On Friday evening it was windy. So windy that I was almost blown off my bicycle and found myself struggling into an angry gale as I negotiated my way the few miles to visit family. It was certainly a wild evening, but it would be an exaggeration to bring the storm scene from Shakespeare’s King Lear or the tragedy of Hopkins’ Wreck of the Deutschland to mind. None the less, by the time I returned home the damage was done, and nature had shown her might.
Just two hundred yards from home a telegraph pole was summarily felled and lay parallel to the road, with the frayed ends of telephone cables like the locks of Medusa flailing all around. The consequences of this minor disaster were simply that the Rose household was, and continues to be, robbed of telephone and internet connection.
Sometimes the minor penalty that we incur for living in a relatively isolated part of the countryside is that we find ourselves temporarily inconvenienced by a lack of utilities. Things have actually improved greatly in recent years. For a while it always seemed that we were without one of the necessities of water, electricity or telephone, and on the odd occasion an absence of all three at the same time. This fortunately, was a rare occurrence and we have always been somewhat sanguine in our belief that such inconvenience is a small price to pay for living surrounded by beautiful countryside. Indeed there are times when living by candlelight and a roaring log fire add a certain romance to existence.
Having said this, I have been reflecting over the weekend on the dependency that I have acquired upon the availability of modes of communication, without which I seem to remember functioning very well less than twenty years ago. As is usually the case, over a weekend, I had planned a number of work related activities in order to keep ahead of coming commitments and writing tasks, and in preparation for my forthcoming trip to India. Not having access to the internet, much more than not being able to use the telephone became a source of some frustration. In part, the absence of a land line telephone is compensated by the availability of mobile phones, but access to the internet proves to be much more of a challenge.
The ease of access to the university library, afforded by the internet, means that I seldom bring home large quantities of reference materials. Sitting at my computer I can download papers and even complete books without difficulty in order to prepare lessons or research for my work. Furthermore, I knew that access to my email boxes would enable me to retrieve various documents that would be essential for completing my weekend tasks as usual. Alas, this was not to be the case this weekend.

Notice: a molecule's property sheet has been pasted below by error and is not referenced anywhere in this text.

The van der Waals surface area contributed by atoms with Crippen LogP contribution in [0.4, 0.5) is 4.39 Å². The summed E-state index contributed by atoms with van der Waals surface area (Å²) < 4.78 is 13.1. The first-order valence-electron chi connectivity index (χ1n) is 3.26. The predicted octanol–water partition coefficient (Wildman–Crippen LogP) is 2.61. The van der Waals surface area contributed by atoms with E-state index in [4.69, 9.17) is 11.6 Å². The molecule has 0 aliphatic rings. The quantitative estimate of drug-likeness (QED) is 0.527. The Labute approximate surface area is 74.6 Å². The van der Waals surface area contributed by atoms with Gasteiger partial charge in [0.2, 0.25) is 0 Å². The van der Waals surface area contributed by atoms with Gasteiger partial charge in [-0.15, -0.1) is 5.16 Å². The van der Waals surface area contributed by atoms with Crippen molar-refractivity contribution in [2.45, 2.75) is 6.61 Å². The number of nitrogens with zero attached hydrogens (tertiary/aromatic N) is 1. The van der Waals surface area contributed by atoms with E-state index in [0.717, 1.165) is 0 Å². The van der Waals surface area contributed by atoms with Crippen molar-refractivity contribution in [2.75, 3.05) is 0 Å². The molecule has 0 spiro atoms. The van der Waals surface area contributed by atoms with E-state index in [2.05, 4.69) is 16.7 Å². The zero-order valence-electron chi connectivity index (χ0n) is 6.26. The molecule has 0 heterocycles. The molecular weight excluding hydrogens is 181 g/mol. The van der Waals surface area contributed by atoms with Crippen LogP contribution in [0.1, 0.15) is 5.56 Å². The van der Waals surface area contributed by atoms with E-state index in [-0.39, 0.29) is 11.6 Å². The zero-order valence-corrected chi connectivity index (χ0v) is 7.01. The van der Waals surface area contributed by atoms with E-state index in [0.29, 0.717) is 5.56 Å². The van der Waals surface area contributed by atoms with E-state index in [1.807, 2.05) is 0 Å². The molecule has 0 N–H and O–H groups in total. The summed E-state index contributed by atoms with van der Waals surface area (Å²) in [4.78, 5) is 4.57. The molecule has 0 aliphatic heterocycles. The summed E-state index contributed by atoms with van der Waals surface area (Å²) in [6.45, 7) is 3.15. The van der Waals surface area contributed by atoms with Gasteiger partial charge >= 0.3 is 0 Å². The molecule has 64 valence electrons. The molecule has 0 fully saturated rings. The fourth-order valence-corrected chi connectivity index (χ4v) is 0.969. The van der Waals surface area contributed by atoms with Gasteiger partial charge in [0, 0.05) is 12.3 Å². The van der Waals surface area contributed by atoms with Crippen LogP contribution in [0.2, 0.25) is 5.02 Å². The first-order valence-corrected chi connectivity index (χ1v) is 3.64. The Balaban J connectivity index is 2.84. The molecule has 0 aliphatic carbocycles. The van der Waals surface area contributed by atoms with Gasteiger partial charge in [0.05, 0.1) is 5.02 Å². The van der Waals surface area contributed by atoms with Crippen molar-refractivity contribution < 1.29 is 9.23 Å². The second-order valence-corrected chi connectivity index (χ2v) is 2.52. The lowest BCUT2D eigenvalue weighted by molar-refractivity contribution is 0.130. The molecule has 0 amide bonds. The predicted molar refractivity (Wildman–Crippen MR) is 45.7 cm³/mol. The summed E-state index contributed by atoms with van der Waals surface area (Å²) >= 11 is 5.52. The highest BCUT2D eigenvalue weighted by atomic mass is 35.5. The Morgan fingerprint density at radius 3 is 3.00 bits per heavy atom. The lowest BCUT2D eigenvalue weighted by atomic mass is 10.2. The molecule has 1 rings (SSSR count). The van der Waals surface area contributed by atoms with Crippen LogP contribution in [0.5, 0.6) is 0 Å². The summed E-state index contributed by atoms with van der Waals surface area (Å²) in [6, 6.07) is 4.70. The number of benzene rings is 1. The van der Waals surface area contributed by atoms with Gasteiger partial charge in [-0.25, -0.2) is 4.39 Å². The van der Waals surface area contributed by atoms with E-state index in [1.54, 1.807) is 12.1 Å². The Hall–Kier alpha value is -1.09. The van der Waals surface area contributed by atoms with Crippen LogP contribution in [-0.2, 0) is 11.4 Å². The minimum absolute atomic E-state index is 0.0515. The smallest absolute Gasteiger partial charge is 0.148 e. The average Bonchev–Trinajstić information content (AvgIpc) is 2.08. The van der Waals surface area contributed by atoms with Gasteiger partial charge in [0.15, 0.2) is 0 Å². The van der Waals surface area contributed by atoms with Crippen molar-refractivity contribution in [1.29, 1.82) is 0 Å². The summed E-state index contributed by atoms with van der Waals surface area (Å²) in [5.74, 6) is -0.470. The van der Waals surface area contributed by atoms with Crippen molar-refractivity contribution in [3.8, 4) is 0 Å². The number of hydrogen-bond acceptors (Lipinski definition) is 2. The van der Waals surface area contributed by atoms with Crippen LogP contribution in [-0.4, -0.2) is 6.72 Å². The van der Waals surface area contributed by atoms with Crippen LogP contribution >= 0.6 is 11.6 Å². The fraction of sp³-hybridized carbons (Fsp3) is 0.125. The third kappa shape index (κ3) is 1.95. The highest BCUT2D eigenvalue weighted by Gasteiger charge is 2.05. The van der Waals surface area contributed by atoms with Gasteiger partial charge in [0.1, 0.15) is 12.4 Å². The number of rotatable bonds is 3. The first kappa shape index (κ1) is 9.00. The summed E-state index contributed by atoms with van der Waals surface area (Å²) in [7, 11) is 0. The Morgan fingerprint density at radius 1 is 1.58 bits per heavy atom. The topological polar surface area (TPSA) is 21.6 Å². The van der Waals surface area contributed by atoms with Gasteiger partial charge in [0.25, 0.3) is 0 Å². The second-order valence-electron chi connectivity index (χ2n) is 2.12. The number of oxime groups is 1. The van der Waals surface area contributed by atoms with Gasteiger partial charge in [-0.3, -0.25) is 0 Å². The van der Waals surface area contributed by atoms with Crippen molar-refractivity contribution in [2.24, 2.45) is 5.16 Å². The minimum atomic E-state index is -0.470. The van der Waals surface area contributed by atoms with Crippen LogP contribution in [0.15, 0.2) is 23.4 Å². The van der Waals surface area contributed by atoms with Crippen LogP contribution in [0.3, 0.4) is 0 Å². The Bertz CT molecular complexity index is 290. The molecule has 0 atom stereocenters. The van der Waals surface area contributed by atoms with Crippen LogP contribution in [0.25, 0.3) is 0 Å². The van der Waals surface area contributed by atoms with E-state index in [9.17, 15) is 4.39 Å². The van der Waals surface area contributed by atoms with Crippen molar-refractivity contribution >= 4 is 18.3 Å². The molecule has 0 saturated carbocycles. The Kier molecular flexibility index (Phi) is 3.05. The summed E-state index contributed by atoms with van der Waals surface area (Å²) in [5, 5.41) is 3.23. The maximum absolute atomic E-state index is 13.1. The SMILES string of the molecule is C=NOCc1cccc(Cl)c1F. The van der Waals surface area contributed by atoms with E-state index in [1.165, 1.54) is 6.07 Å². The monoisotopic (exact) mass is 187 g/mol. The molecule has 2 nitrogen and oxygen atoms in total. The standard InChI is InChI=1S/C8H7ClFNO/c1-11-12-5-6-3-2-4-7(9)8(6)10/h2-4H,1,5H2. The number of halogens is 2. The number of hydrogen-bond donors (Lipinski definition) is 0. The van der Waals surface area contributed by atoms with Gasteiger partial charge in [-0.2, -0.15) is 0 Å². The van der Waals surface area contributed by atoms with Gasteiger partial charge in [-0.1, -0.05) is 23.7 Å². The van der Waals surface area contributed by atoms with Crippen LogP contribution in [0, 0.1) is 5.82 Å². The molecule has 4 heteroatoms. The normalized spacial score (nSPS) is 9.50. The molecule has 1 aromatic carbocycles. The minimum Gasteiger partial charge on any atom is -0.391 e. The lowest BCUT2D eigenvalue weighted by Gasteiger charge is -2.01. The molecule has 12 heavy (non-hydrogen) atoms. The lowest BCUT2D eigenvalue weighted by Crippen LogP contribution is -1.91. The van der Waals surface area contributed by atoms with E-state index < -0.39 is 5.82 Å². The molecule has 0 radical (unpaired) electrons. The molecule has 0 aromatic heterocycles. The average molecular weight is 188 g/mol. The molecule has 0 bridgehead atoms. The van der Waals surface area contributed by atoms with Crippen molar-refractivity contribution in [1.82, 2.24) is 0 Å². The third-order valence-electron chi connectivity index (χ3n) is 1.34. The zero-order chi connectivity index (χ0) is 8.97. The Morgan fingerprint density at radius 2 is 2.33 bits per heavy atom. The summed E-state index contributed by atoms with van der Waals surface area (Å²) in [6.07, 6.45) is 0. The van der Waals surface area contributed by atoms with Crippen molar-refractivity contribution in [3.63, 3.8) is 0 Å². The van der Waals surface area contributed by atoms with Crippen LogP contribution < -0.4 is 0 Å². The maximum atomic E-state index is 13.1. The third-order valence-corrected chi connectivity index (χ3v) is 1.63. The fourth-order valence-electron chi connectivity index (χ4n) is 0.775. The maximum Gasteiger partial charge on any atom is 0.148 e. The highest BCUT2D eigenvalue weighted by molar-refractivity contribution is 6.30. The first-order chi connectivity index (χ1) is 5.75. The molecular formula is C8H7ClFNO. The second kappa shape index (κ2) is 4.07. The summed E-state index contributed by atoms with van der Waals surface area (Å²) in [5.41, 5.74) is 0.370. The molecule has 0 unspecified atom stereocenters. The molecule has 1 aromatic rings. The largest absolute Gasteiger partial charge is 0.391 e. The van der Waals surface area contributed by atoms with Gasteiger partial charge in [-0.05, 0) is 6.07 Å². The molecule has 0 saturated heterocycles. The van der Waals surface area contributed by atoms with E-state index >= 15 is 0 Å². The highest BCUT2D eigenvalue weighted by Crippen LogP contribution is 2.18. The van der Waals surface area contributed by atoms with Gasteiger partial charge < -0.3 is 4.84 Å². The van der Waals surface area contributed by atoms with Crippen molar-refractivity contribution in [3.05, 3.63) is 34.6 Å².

There is a touch of irony in this situation. Using my mobile phone to report the lack of land line, and the state of the deceased telegraph pole, I dutifully called the appropriate helpline. Ten minutes later, having pressed numerous digits in answer to a series of electronically communicated questions, I was at last put through to a human being. This turned out to be a very pleasant friendly lady who was extremely helpful. As we began our conversation I quickly recognised her accent and the regular sound of traffic horns in the background led me to ask the question, “are you in a call centre in Bangalore?” (many UK companies make use of such a service). “ Why yes,” came the cheerful reply, “how did you know?” “just a lucky guess,” I replied, with a somewhat wry smile.
The young lady was both sympathetic to our plight and efficient, and within a couple of hours a technician was ringing our door bell, full of apologies but explaining that it would possibly be the end of the week before we could be reconnected.
So where is the irony in this you may ask? Well, on Thursday I will be in Bangalore and it occurs to me that, had I been able to obtain a specific address, I could have circumvented a telephone call and called in person to report the difficulties with our broken telephone line. Although, I suppose had I done so I would not have had the conversation with the very friendly and helpful young lady sitting at her desk, and it may have been difficult to explain the location of our home several thousand miles away to a somewhat bemused call centre manager.
Perhaps there are lessons to be learned from this weekend’s communication difficulties. The first may be that a dependency upon modern technology is not necessarily advisable, and that some of the approaches we used to adopt for working still have currency, so long as we do not forget how to use them. Secondly, when things go wrong this may at least provide us with opportunities to have conversations with people we don’t know, but who through demonstrating their empathy give us cause to celebrate human nature.
Having written this at home on Sunday evening, I will post it tomorrow when I arrive at the university – that is assuming that the technology is available to enable me to do so!